When we think of the radical distinction subsisting between the white man and the black man, it must be apparent that to impute the condition of the negro to a white man would affect his, the white man's, social status, and in case any one publish a white man to be a negro, it would not only be galling to his pride, but would tend to interfere seriously with the social relation of the white man with his fellow white men; and to protect the white man from such a publication, it is necessary to bring such a charge to an issue quickly. In Strauder v. West Virginia, supra, the Court held that these amendments XIII., XIV. and XV. were designed to accord the members of the negro race the same protection in life, liberty and property which was already enjoyed by the white race. And nowhere does the Court in that case refer to the social relations of each race.
What does society mean in this connection? Does it not mean the class with which he mingles; the class from which, if a man marries, he selects his wife; the class of people with whose children his children go to school? The Century Dictionary and Encyclopedia defines society as "Fellowship, companionship, company. Those persons collectively who are united by a common bond of neighborhood and intercourse, and who recognize one another as associates, friends and acquaintances." Webster says: "Society is the relationship of men to one another when associated in any way. Companionship; fellowship; company." Again, "The persons collectively considered, who live in any region or in any period; any community of individuals which unite together by a common bond of nearness or intercourse; those who recognize each other as friends and acquaintances."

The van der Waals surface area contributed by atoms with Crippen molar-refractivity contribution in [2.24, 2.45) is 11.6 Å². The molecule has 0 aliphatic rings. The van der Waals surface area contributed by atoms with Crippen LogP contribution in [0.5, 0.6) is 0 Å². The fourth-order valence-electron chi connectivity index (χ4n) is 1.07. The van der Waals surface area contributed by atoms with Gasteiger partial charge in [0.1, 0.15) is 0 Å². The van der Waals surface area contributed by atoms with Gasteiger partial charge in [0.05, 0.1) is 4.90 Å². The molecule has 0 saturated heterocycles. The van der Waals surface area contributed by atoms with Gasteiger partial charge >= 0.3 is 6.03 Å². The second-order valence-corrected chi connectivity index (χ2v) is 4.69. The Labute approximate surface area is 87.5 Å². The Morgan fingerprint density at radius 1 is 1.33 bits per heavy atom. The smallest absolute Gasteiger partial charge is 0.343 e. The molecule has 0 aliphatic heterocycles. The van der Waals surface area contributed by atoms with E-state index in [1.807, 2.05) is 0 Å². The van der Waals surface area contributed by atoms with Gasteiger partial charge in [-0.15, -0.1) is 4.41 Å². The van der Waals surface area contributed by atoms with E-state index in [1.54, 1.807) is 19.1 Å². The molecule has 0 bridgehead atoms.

The statute law of this State forbids the association of the two races in such way as excludes the negro from white society, and vice versa. By the miscegenation statutes, the intermarriage of the two races is forbidden and made a crime. (Criminal Code, 293; Civil Code, 1902, 2664.) By statute the railroads of the State are required to furnish separate coaches for the two races, and it is a misdemeanor for any railroad employee to permit a colored passenger to occupy the car for white people, or a white passenger the car for colored people. (Criminal Code, 479, 480; Civil Code, 1902, 2158.) White children and colored children are forbidden to attend the same school. (Civil Code, 1231.) In Smith v. Chamberlain, 38 S.C. 529, 533, 17 S.E., 371, the Circuit Judge, in charging the jury, said, "Among the citizens of South Carolina we have two distinct races. Before the law they are equal. The colored race, in our courts of justice, stand on the same plane as the white race. Our laws bear equally on all, without regard to race, color or previous condition. Our social conditions, however, are very different. Friends, companions and neighbors must be of our own choice. These relations and associations the law does not undertake to make or regulate for us. If we do not wish to associate with one class of society, there is no law that I know of which compels us to do so." The Supreme Court sustained the charge of the Circuit Judge, but that is not all. In the case of Spotorno v. Fourichon, 4th Sou. Rep., 71 (La.), decided in 1888, the Court held: "Under the social habits, customs and prejudices prevailing in Louisiana, it cannot be disputed, that charging a white man with being a negro, is calculated to inflict injury and damage. We are concerned with these social conditions simply as facts. They exist, and for that reason we deal with them. No one could make such a charge, knowing it to be false, without understanding that its effects would be injurious, without intending to injure." Also, the case of Upton v. Times-Democrat Publishing Co., 22 Sou. Rep., 900, decided in 1900 (La.), in point. The plaintiff in this case was a white clergyman. The reporter on the Times-Democrat described him as "a cultured gentleman," which by error of the telegraph company was changed to a "colored gentleman," and the editor of the paper changed to "negro." In this latter form the article appeared next morning. A day afterwards the fullest retraction and apology appeared and in as prominent a position as the original article. After the plaintiff got a verdict, and on appeal, the Court held: "The word complained of was provoking to an extreme degree. Inserted as it was in one of the daily papers, it was enough to arouse the most profound indignation of the most patient man. Plaintiff naturally at once took steps to find out how it was that he was referred to as not being a white man. Taking up the facts for review * * * we may as well say here, we take it that the change from `colored gentleman' to `negro,' as made, presents no ground for complaint. One expression (`colored gentleman') was as objectionable as the other (`negro')." A full retraction was made in the next morning's paper, but retraction and apology, even when timely made, are not all that is needful to relieve a publishing company from liability for injury resulting from oversight or negligence, even where there is no malice or evil intent, which may give rise to liability in damages. A newspaper would yet be liable if an injurious untruth should find its way into its columns, though by the merest accident. The law seeks to protect the innocent, who has been injured by libellous reports. The fact that a management may be all that can be expected, to guard against unfortunate accidents, is not, in itself, a protection against damages and a sufficient defense.